Amazon.com: Customer Reviews: Life, In Spite of Me: Extraordinary Hope After a Fatal Choice
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on May 10, 2010
Wow - from the tightness in my chest to the tears of every emotion running down my face I can't recommend this book enough. It changed my life. It will change yours. Kristen's story of common teenage pain to the ultimate choice is one that I can relate to unfortunately too well. Her words put me in the moment. Her pain made me want to leave that moment. Yet, with every page I was wanting to know more - routing for her and in a sense starting to route for myself as well.

It's a beautiful story - well worth the time and cup of tea to read it. I read it in less then 48 hours. It's a beautiful book - I have a soft spot for hardcover books and this one is one that will forever have a place not on my bookshelf but on my nightstand to forever remind me of what I am grateful for and to always seek His direction.
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on May 23, 2010
Life, In Spite of Me was a wake up call for me. Most of my life I've heard of people who battled with depression or bi-polar disorder or just sadness in general - but, rarely understood what I was hearing. Kristen and Tricia present Kristen's story in a way that really helps the reader understand what it's really like to live your life captured by depression, sadness and a feeling of hopelessness. Many times I felt like I was there with Kristen as she fought her sadness. I felt myself cheering her on through her long recovery and rejoicing at the end when... well, you'll have to read that for yourself.
As a youth leader and youth pastor's wife, I appreciated Kristen's side notes to those battling depression or suicidal thoughts themselves. She is personal and got right on the level with where so many of our teens are today in this society. Best of all - the Gospel is CLEAR and evident and she speaks of it unashamedly! There is hope for those struggling and I've been challenged to wake up and be more alert to the teens I'm surrounded by, who might be battling this quiet demon. Kristen's story will encourage you, challenge you and motivate you to get on board with helping people. If you have any kind of interaction with people, at all, this book could be a helpful tool for you in identifying the needs of people suffering with depression.
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on June 29, 2010
Well I guess I should first preface this review by saying that I knew Kristen Anderson in high school. I can remember seeing her talk and laugh in class, she was so friendly and sweet to everyone. She dated a friend of mine and was all around a wonderful person and classmate. I never knew her pain or saw her troubles until I heard about her tragic accident. I have seen Kristen around the past few years and I like everyone else know her story is remarkable, but until I read her book I didn't know anything. Reading this book gave me an insight into her life, her struggle, and her amazing revelation. I realized that the title perfectly fit this book. It made me remember Life happens in spite of our decisions or actions. I am very grateful to have read this book, and have received this message. Thank you Kristen.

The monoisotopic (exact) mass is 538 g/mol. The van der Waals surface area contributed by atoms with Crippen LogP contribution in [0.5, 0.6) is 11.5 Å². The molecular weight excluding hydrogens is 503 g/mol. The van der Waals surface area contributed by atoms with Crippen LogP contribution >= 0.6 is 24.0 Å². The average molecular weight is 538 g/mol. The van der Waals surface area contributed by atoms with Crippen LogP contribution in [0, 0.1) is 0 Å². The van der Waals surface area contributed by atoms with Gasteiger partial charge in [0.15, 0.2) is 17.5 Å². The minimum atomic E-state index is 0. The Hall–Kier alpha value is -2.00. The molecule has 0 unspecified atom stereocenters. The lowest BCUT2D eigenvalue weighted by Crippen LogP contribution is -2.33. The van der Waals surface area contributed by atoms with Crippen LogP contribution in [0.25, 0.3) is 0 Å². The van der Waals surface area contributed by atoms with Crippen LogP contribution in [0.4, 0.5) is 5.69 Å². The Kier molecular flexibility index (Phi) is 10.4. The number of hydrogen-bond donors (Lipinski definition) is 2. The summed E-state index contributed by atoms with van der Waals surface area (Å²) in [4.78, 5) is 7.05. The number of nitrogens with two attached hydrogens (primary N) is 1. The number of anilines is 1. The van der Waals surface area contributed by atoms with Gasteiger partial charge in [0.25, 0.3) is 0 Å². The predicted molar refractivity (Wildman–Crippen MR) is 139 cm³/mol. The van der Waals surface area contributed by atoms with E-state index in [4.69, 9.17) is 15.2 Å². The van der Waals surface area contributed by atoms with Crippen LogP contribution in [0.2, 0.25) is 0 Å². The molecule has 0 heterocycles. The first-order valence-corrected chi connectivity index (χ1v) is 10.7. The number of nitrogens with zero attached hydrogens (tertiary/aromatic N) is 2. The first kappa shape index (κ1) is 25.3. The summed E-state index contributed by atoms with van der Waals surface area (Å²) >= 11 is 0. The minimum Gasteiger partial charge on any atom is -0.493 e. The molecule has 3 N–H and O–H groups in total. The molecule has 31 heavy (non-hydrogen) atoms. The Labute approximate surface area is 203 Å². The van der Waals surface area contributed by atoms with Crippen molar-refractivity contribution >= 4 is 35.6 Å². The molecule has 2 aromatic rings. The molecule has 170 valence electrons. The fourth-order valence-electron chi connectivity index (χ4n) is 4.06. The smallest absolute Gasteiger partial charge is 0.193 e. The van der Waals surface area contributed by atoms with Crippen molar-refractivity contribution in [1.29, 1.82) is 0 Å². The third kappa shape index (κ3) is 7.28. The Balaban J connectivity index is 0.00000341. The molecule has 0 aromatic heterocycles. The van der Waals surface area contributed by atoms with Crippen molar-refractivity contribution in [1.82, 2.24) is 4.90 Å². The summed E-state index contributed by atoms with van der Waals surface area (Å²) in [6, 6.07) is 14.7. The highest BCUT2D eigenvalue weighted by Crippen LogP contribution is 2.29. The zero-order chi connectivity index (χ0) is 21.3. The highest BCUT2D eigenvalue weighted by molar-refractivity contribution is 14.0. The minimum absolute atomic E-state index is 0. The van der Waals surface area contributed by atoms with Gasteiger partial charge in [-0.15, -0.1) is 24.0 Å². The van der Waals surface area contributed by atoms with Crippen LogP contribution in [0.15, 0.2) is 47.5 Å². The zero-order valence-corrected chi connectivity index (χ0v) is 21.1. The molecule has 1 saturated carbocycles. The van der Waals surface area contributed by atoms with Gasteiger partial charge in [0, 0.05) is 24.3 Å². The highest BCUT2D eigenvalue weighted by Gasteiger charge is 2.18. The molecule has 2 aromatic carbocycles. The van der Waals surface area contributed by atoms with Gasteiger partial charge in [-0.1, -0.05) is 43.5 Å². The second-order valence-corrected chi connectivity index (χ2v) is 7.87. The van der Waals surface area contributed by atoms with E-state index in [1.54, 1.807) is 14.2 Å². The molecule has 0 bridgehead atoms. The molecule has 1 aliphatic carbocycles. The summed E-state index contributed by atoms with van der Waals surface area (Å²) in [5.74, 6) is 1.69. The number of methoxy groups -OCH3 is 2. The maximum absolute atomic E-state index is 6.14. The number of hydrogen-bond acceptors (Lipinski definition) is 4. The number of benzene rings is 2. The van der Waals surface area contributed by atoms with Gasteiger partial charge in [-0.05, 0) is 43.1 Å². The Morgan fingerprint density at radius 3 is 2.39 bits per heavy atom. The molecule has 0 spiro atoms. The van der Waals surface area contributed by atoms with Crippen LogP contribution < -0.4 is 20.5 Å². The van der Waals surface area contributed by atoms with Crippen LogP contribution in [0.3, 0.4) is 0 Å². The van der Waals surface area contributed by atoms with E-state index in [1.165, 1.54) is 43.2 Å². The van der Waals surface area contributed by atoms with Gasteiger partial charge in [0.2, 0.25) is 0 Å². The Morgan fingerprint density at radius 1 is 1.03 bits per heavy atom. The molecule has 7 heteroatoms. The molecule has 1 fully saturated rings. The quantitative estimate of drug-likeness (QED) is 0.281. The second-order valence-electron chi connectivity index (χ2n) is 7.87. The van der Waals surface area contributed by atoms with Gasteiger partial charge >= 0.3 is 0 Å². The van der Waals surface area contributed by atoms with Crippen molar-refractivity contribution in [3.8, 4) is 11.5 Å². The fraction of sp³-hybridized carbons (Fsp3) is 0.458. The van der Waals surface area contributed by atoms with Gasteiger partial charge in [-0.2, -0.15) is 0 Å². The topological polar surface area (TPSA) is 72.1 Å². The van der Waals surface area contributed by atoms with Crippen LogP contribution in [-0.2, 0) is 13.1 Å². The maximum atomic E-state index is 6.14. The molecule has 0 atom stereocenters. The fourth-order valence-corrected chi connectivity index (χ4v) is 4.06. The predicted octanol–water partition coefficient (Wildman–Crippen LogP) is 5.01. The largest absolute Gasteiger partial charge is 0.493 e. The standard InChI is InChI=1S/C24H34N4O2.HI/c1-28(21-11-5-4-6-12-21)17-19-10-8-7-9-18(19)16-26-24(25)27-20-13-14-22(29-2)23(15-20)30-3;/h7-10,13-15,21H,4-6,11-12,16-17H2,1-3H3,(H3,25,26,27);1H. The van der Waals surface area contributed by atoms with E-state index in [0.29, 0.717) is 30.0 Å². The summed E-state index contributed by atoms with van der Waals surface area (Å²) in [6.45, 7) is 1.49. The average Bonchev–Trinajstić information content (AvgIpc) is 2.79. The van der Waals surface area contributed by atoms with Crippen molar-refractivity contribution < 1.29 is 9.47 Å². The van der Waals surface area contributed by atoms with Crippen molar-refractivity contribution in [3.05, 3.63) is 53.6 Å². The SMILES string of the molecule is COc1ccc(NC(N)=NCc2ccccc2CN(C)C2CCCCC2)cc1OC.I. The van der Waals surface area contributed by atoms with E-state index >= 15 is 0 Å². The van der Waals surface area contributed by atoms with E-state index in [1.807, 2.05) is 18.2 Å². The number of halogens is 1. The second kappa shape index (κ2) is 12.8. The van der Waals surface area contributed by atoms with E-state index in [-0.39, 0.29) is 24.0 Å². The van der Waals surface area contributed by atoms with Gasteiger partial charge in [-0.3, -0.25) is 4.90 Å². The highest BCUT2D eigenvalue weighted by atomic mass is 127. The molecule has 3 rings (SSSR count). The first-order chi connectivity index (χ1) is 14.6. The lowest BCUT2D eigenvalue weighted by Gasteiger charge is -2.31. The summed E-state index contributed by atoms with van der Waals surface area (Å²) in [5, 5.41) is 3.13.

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VINE VOICEon June 18, 2010
Kristen was a troubled 17 year-old girl who struggled with feelings of hopelessness, pain and defeat. When life became unbearable, suicide seemed like the only solution. So she made the devastating choice to lie down in front of an oncoming train. Miraculously, she survived. "Life, In Spite of Me" is the story of Kristen Jane Anderson's journey from despair, to faith in Christ, to her ministry to the world.

While Kristen's book is an autobiographical account of her life since the train incident, it reads like a novel. From the opening pages, I was riveted to her story and how God is working in her life. Her co-writer, Tricia Goyer was an excellent partner as Kristen shared her struggles. On more than one occasion, I was brought to tears as I related to some of the emotional pain she was dealing with. I was also moved in how the Lord has touched her body, mind and spirit.

If you're dealing with depression, I highly recommend this book. If you know someone who's struggling, I recommend that you get them a copy. Kristen's story is amazing, and it has much hope for those looking for even a glimmer of light at the end of their very long, very dark tunnel. In addition, Kristen's ministry "Reaching You" has an excellent website for resources for those who need assistance.

From one perspective, Kristen Jane Anderson's story is tragic. The flawed decisions that she made as a teenager will affect her for the rest of her life. But in that tragedy, God is working in her to bless others. She is a new person with a new perspective, filled with hope and love of life. And it is in reading "Life, In Spite of Me" that her readers can be encouraged by that same hope and love as well.
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on July 12, 2014
I now personally know Kristen as she lived in my town and used to go to my church. I helped her with a fund raiser a few years (4) ago. She is the real deal...lost in her own sorrow....she tried to kill herself by laying on the train tracks in our town....Fast forward to me meeting her at Ulta in the bathroom! She shared her story with me and I was easily taken in by her kindness and sincerity and honesty. I asked her if I could help with an upcoming fundraiser at the time that she mentioned. I was at a prefund raiser meeting with her and her family and she handed me the ROUGH draft of this book and asked if I would like to read it...I was humbled and in awe! I took it home and read it FRONT TO BACK in two sittings! God had saved this beautiful girl from herself. The world is a better place because Kristen is in it! If you want to give this book as a gift I suggest you read it first! Kristen also has a Facebook website. Kristen Jane Anderson & Reaching you Ministries.
https://www.facebook.com/#!/reachingyouorg
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on December 24, 2011